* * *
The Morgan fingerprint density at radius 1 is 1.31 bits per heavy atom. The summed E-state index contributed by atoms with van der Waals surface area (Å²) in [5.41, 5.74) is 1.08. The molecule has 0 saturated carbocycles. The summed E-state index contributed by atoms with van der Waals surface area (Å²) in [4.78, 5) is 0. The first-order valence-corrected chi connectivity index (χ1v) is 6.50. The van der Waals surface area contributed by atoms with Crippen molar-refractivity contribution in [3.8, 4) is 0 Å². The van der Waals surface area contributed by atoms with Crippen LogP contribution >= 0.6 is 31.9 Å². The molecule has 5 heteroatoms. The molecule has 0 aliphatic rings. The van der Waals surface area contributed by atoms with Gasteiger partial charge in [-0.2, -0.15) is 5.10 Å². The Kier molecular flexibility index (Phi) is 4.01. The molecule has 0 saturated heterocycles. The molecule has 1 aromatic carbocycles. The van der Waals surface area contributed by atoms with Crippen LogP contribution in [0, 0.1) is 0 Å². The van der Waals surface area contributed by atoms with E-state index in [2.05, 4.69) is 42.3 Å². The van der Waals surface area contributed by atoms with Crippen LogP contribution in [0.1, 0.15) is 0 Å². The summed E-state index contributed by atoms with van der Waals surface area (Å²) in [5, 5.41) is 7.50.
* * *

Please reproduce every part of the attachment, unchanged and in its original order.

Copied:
The Morgan fingerprint density at radius 1 is 1.31 bits per heavy atom. The summed E-state index contributed by atoms with van der Waals surface area (Å²) in [5.41, 5.74) is 1.08. The molecule has 0 saturated carbocycles. The summed E-state index contributed by atoms with van der Waals surface area (Å²) in [4.78, 5) is 0. The first-order valence-corrected chi connectivity index (χ1v) is 6.50. The van der Waals surface area contributed by atoms with Crippen molar-refractivity contribution in [3.8, 4) is 0 Å². The van der Waals surface area contributed by atoms with Crippen LogP contribution >= 0.6 is 31.9 Å². The molecule has 5 heteroatoms. The molecule has 0 aliphatic rings. The van der Waals surface area contributed by atoms with Gasteiger partial charge in [-0.2, -0.15) is 5.10 Å². The Kier molecular flexibility index (Phi) is 4.01. The molecule has 0 saturated heterocycles. The molecule has 1 aromatic carbocycles. The van der Waals surface area contributed by atoms with Crippen LogP contribution in [0, 0.1) is 0 Å². The van der Waals surface area contributed by atoms with E-state index in [2.05, 4.69) is 42.3 Å². The van der Waals surface area contributed by atoms with Crippen LogP contribution in [0.1, 0.15) is 0 Å². The summed E-state index contributed by atoms with van der Waals surface area (Å²) in [5, 5.41) is 7.50.